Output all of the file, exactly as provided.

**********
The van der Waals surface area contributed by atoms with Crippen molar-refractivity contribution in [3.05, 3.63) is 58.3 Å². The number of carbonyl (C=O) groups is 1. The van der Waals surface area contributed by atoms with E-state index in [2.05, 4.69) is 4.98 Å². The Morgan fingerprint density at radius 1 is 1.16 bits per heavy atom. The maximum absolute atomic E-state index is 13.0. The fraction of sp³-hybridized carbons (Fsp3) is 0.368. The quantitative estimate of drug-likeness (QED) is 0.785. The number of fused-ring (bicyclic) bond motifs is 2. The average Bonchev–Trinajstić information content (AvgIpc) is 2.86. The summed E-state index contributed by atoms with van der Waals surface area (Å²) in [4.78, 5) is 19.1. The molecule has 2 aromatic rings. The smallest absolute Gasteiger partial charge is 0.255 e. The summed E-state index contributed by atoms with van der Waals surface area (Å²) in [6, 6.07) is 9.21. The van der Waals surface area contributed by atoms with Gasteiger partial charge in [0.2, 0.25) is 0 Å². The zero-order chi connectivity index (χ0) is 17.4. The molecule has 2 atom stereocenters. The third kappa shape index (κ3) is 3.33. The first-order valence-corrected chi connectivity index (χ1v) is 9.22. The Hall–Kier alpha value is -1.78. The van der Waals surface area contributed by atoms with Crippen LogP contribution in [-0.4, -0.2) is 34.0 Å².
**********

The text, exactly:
The van der Waals surface area contributed by atoms with Crippen molar-refractivity contribution in [3.05, 3.63) is 58.3 Å². The number of carbonyl (C=O) groups is 1. The van der Waals surface area contributed by atoms with E-state index in [2.05, 4.69) is 4.98 Å². The Morgan fingerprint density at radius 1 is 1.16 bits per heavy atom. The maximum absolute atomic E-state index is 13.0. The fraction of sp³-hybridized carbons (Fsp3) is 0.368. The quantitative estimate of drug-likeness (QED) is 0.785. The number of fused-ring (bicyclic) bond motifs is 2. The average Bonchev–Trinajstić information content (AvgIpc) is 2.86. The summed E-state index contributed by atoms with van der Waals surface area (Å²) in [4.78, 5) is 19.1. The molecule has 2 aromatic rings. The smallest absolute Gasteiger partial charge is 0.255 e. The summed E-state index contributed by atoms with van der Waals surface area (Å²) in [6, 6.07) is 9.21. The van der Waals surface area contributed by atoms with Gasteiger partial charge in [0.2, 0.25) is 0 Å². The zero-order chi connectivity index (χ0) is 17.4. The molecule has 2 atom stereocenters. The third kappa shape index (κ3) is 3.33. The first-order valence-corrected chi connectivity index (χ1v) is 9.22. The Hall–Kier alpha value is -1.78. The van der Waals surface area contributed by atoms with Crippen LogP contribution in [-0.4, -0.2) is 34.0 Å².